GRUBB School’s aim is to improve the academic outlook of young Roma people. It provides programmes to support their mainstream schooling, with a shared emphasis on academic education and the arts, particularly the performing arts. One of the most important things that young Roma people learn from taking part in the GRUBB show is how to commit to a project and take pride in the results of that commitment. We believe that this approach can also be applied to their academic learning within the GRUBB Schools thereby improving their confidence, their education, their employment prospects and ultimately, their pride in their Roma heritage.
In 2006 RPOINT, the organization that subsequently formed GRUBB FORWARD and GRUBB Productions CIC, started the first tutoring centre in Nis, a Southern Serbian city with a large Roma population. Teaching all academic subjects at primary and secondary levels on a daily basis, the centre allowed and encouraged Roma children to stay in mainstream school and to pass their exams.
A few months later music and dance workshops were added to the curriculum. These proved so popular that further centres in Belgrade and Novi Sad were started with a stronger emphasis on music and dance.
The aim was to give Roma children a voice and to allow them to celebrate their own unique cultural heritage. The children perform their compositions in local concerts and, since 2007, have performed at the EXIT Festival to public acclaim, thereby increasing GRUBB popularity within the Roma community.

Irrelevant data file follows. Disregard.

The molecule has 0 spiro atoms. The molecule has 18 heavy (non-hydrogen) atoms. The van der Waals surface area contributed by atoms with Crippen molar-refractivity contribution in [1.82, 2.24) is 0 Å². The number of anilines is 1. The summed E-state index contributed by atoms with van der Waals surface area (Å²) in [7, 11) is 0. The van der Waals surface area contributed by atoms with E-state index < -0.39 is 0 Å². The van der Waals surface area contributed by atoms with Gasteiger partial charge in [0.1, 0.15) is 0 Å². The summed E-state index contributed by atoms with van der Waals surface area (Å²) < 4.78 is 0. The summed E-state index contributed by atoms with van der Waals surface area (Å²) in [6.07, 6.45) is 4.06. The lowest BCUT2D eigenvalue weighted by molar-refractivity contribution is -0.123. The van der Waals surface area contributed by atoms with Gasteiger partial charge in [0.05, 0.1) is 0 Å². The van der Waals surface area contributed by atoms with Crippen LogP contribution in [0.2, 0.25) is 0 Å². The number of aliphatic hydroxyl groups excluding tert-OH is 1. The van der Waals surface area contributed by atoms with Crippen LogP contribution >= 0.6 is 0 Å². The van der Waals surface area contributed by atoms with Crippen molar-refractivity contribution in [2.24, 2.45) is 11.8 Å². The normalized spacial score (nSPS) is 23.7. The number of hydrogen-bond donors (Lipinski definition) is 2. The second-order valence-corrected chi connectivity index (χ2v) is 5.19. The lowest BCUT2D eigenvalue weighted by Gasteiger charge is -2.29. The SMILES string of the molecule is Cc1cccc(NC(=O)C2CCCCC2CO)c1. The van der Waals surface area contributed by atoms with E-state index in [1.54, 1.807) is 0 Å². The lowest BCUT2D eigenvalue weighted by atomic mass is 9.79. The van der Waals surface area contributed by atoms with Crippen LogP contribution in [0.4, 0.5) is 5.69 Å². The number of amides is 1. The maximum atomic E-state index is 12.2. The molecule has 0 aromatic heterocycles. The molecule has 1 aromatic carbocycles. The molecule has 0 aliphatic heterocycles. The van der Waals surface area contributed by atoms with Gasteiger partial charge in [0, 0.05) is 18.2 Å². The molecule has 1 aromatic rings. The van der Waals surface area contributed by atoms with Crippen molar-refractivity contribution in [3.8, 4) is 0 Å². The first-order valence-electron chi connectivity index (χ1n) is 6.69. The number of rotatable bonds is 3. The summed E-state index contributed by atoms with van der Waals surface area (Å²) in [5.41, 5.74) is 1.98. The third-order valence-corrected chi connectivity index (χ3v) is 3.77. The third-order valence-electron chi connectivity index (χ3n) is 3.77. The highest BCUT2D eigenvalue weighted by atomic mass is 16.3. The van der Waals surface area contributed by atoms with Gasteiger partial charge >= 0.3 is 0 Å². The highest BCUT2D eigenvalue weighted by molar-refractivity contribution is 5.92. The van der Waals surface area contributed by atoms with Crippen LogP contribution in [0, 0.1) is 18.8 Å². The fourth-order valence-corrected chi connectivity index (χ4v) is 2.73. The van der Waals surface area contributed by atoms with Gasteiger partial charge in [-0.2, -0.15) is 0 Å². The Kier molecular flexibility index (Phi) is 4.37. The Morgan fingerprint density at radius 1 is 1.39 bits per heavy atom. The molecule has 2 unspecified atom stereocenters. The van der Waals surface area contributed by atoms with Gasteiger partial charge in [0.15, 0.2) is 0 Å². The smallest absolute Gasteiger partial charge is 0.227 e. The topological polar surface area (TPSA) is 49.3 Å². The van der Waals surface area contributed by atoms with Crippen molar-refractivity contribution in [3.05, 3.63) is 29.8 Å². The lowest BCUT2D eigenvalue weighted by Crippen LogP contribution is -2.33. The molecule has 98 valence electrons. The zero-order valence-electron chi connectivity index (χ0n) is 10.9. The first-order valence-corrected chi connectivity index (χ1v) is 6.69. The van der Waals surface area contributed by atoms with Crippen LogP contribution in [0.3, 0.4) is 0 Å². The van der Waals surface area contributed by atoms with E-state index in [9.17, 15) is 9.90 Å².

GRUBB Schools are open to all young Roma up to the age of eighteen; a prerequisite of taking part, however, is that the children regularly attend their mainstream school. Close contact with schools, and with parents, is maintained throughout so as to monitor progress. This provides the young people with a strong support network whilst also encouraging individual responsibility.
In a short space of time GRUBB began working with these local schools on joint projects such as choirs, music and theatre workshops. More recently sports, games clubs and English language workshops have been provided, encouraging integration with non-Roma pupils.
Gradually the GRUBB Schools curricula have been broadened to include creative writing, photographic and art workshops taught both by visiting internationally renowned practitioners and local teachers. Further instrumental lessons support the singing and dance programmes already in place.
An added incentive to work hard at GRUBB School is provided through the possibility of being allowed to perform in local concerts, or in the GRUBB show itself. The children who do take part become extremely positive role models, as do those who have gone on to join the staff at GRUBB School.